Restaurant burned by no-smoking policyWhat's healthy for...


July 27, 1993|By Michael Dresser | Michael Dresser,Staff Writer

Restaurant burned by no-smoking policy

What's healthy for the lungs might not be so healthy for the bottom line, restaurateur Lenny Kaplan has discovered.

The owner of the Polo Grill, the upscale restaurant at The Colonnade across from Johns Hopkins University's Homewood campus, says his restaurant has lost business since he instituted a no-smoking policy in the dining room three months ago.

One competitor, The Prime Rib, responded by advertising that smoking is welcome in its cozy confines.

Mr. Kaplan, a nonsmoker, says smokers have not accepted the policy with equanimity. "They think it's an insult. They have to get up from the table and go to the bar and smoke."

The restaurateur is getting a bit concerned about the lost customers, but the reasons behind his original decision still stand.

Without separate rooms or levels, it's impossible to keep smoke from wafting over into the no-smoking section, he says.

It's also difficult to predict what percentage of diners will be smokers on any given night. While his core customer base was 10 percent to 15 percent smokers, as many as 40 percent showed up some nights, he says.

Mr. Kaplan is examining alternatives and has commissioned a clever advertisement, designed by Chuck Thompson of Profiles Inc., showing a fish with the message: "From Now On This Will Be The Only Thing Smoked In Our Dining Room."

He's been "on the fence" about running the ad, but yesterday he sounded ready to hop off and stick by his policy.

"I'm relatively sure we're going to run the ad and test it out for another three to six months," he said.

The question now is whether Baltimore's nonsmokers will give the Polo Grill enough support to make up for the lost business.

L. L. Bean ready to outfit youngsters

L. L. Bean is getting into sprouts.

The venerable catalog company from Freeport, Maine, will add a children's clothing department starting with its fall 1993 issue.

According to Bean, the merchandise will be scaled-down versions of the company's traditional adult offerings, redesigned for children age 6 to 12.

Products include pullovers, warm-up jackets, rain gear, turtleneck shirts and footwear.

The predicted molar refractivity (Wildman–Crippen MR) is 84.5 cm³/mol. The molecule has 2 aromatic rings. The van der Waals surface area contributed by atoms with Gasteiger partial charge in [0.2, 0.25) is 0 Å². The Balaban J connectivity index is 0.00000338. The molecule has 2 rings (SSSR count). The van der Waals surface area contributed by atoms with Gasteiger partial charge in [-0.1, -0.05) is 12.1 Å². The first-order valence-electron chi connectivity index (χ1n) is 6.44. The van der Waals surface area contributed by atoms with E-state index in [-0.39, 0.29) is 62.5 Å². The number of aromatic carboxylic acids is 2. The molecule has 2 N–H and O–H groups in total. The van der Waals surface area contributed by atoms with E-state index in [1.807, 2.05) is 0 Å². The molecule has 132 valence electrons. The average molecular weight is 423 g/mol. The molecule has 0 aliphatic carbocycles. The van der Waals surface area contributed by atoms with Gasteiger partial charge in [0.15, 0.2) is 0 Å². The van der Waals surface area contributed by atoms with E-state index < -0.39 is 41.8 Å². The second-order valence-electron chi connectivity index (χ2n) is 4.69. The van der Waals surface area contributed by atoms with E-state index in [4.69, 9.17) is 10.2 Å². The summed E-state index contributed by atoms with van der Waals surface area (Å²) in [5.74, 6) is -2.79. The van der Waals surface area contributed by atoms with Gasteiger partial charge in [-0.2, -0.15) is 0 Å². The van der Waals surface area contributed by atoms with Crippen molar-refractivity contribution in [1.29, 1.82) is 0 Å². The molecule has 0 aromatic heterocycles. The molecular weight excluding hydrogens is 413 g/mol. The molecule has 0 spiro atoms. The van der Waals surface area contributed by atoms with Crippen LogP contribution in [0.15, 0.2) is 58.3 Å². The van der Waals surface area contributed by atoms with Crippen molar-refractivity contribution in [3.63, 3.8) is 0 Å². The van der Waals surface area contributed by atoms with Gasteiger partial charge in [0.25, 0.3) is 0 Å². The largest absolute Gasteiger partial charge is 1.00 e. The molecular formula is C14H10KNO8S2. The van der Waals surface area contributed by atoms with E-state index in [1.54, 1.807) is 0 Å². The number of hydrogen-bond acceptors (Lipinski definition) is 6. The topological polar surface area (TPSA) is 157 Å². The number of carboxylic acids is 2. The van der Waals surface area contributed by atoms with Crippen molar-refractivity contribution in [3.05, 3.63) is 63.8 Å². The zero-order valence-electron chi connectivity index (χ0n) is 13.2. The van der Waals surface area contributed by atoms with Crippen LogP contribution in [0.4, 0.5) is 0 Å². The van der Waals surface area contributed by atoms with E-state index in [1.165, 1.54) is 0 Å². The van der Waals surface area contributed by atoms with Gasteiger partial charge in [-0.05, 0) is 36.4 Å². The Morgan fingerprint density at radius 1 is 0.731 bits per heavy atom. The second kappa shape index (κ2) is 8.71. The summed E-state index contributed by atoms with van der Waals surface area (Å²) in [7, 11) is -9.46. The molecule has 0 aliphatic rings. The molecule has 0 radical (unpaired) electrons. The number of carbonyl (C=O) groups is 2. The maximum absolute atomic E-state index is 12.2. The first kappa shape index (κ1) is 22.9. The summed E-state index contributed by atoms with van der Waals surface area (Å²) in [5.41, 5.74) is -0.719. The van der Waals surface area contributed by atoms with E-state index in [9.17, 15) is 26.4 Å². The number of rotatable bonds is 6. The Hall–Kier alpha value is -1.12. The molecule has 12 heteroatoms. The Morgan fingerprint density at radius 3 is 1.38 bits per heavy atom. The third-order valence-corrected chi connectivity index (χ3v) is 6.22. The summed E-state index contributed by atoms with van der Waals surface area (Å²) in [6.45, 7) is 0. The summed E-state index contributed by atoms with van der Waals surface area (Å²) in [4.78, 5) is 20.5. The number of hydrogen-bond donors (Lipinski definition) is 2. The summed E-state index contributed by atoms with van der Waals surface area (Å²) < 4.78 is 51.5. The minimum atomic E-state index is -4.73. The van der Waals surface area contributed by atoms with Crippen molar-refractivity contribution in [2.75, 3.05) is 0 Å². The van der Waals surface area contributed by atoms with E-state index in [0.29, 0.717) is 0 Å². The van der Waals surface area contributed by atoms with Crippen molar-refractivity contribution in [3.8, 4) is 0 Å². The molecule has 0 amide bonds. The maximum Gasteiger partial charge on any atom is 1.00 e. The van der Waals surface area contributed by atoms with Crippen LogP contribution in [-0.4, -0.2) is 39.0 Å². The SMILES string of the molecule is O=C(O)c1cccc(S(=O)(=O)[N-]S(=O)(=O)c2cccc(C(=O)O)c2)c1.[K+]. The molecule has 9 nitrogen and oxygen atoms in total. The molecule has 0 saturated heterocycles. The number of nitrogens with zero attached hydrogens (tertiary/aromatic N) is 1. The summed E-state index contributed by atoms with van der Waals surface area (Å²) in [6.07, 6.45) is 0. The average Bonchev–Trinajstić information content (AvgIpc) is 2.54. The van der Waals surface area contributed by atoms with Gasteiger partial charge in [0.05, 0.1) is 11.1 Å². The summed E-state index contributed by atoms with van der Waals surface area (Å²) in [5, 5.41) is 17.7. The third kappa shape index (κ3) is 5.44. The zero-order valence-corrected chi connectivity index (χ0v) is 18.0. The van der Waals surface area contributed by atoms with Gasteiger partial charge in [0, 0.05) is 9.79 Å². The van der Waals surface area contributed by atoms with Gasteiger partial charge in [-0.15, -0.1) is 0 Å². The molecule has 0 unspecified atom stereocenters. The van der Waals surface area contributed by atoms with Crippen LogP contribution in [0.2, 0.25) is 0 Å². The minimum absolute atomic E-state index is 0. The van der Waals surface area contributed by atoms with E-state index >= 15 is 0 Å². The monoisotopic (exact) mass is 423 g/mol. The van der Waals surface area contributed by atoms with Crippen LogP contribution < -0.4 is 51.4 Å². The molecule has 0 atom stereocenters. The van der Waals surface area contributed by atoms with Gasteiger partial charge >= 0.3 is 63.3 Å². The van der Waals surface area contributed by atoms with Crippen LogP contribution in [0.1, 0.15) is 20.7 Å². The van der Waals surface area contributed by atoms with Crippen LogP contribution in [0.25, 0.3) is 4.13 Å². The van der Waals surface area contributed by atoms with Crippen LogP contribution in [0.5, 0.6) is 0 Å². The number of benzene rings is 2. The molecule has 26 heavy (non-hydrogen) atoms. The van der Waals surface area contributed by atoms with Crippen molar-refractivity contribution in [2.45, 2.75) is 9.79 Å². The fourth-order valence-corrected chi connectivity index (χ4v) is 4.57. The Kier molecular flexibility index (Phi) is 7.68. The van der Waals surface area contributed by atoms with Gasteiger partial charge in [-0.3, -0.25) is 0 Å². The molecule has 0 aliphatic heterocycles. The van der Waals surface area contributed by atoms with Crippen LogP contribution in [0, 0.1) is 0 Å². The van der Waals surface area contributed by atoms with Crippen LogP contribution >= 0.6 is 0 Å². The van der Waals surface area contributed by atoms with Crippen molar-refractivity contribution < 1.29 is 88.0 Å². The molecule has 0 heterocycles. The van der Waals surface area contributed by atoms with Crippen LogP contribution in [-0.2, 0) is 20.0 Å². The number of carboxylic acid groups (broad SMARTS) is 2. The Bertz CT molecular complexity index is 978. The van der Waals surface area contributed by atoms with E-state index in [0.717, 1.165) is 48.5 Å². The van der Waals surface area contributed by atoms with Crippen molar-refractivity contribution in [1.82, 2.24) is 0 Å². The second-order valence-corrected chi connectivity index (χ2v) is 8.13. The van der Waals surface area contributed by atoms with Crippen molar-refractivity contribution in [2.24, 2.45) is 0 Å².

But so far there's no Maine Hunting Shoe for youngsters. There have to be some perks for grown-ups.

McDonald's testing fried chicken in Va.

Ronald McDonald is looking to eat the Colonel's lunch.

McDonald's Corp. has begun the first advertised test of its new fried chicken dinners at 88 restaurants in the Norfolk-Hampton Roads area of Virginia.

The company says it chose the area because of its diverse population and strong tourist industry.

More designers focus on televised shopping

Will the last designer to jump into televised shopping please turn out the lights?

Everybody's doing it, according to RTW Review, a trade publication for the ready-to-wear apparel industry.

Following on the heels of Saks Fifth Avenue's $570,000 debut on the QVC Network this spring, Liz Claiborne Inc. sold about $38,000 of clothing on the much smaller QVC Fashion Channel, RTW reported.

Meanwhile, designer Arnold Scassi sold more than $400,000 of dresses at an average $200 a pop during his maiden appearance on QVC. And BusinessWeek reports that executives of the upscale Donna Karan line are no longer turning up their noses at the medium.

The designers' interest in the tube is matched by that of retailers.

New ventures by Nordstrom Inc. and R. H. Macy & Co. have been well-publicized, and RTW reports that the Forgotten Woman is talking with QVC about bringing its large-size clothing to the air.

Spiegel Inc., the giant catalog house, also is interested in using cable TV to add an electronic dimension to its home-shopping business.

According to RTW, "TV shopping has gone beyond trend status; has become a major force in its own right."

The publication reports that even consumers who would never dream of buying by television are affected. Many of them watch the home-shopping shows, and head for the stores to buy what they saw on the screen, RTW says.

The lesson, RTW says, is that smart retailers will watch QVC and make sure they're well-stocked with the items that appear on the programs.

Firm offers novel idea for stamping out deficit

As if the federal budget debate wasn't gummed up enough, The Travers Group of St. Louis is trying to put its own stamp on President Clinton's deficit-reduction efforts.

The market-development company wants the government to let advertisers put their logos on U.S. postage stamps in return for a fee payable to the Treasury.

Travers suggests that a company would pay $1 million for the right to design and issue a stamp and 1 cent for every stamp sold. Renewal fees would be charged each year.

Travers estimates the federal government could raise $500 million to $1 billion per year over five years.

Unfortunately, when you're scratching around for $500 billion in cuts, that's still a drop in the bucket.

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